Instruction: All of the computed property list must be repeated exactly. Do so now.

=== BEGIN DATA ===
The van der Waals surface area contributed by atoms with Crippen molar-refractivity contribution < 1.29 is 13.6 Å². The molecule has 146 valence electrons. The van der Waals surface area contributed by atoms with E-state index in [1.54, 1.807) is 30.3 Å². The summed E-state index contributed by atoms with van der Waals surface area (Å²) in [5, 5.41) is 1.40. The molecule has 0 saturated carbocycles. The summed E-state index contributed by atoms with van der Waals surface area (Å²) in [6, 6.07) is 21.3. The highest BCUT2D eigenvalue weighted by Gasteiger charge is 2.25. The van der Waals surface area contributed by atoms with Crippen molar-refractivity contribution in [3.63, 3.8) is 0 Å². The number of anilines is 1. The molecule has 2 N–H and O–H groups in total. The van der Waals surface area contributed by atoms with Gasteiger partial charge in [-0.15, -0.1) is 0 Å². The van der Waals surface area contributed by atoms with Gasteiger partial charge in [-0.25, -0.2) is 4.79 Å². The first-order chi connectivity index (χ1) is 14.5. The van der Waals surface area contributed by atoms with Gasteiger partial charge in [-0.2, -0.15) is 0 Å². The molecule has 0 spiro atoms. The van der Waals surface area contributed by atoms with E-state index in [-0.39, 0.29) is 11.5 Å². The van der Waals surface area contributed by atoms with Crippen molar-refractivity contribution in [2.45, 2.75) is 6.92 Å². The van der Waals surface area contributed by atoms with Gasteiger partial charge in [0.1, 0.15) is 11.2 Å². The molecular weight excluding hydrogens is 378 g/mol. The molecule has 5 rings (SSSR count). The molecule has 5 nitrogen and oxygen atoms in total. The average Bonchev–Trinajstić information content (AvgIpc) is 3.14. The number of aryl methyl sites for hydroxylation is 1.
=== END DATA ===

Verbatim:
The van der Waals surface area contributed by atoms with Crippen molar-refractivity contribution < 1.29 is 13.6 Å². The molecule has 146 valence electrons. The van der Waals surface area contributed by atoms with E-state index in [1.54, 1.807) is 30.3 Å². The summed E-state index contributed by atoms with van der Waals surface area (Å²) in [5, 5.41) is 1.40. The molecule has 0 saturated carbocycles. The summed E-state index contributed by atoms with van der Waals surface area (Å²) in [6, 6.07) is 21.3. The highest BCUT2D eigenvalue weighted by Gasteiger charge is 2.25. The van der Waals surface area contributed by atoms with Crippen molar-refractivity contribution in [3.63, 3.8) is 0 Å². The number of anilines is 1. The molecule has 2 N–H and O–H groups in total. The van der Waals surface area contributed by atoms with Gasteiger partial charge in [-0.15, -0.1) is 0 Å². The van der Waals surface area contributed by atoms with Gasteiger partial charge in [-0.25, -0.2) is 4.79 Å². The first-order chi connectivity index (χ1) is 14.5. The van der Waals surface area contributed by atoms with Gasteiger partial charge in [-0.2, -0.15) is 0 Å². The molecule has 0 spiro atoms. The van der Waals surface area contributed by atoms with E-state index in [-0.39, 0.29) is 11.5 Å². The van der Waals surface area contributed by atoms with Crippen molar-refractivity contribution in [2.45, 2.75) is 6.92 Å². The van der Waals surface area contributed by atoms with Gasteiger partial charge in [0.1, 0.15) is 11.2 Å². The molecular weight excluding hydrogens is 378 g/mol. The molecule has 5 rings (SSSR count). The molecule has 5 nitrogen and oxygen atoms in total. The average Bonchev–Trinajstić information content (AvgIpc) is 3.14. The number of aryl methyl sites for hydroxylation is 1.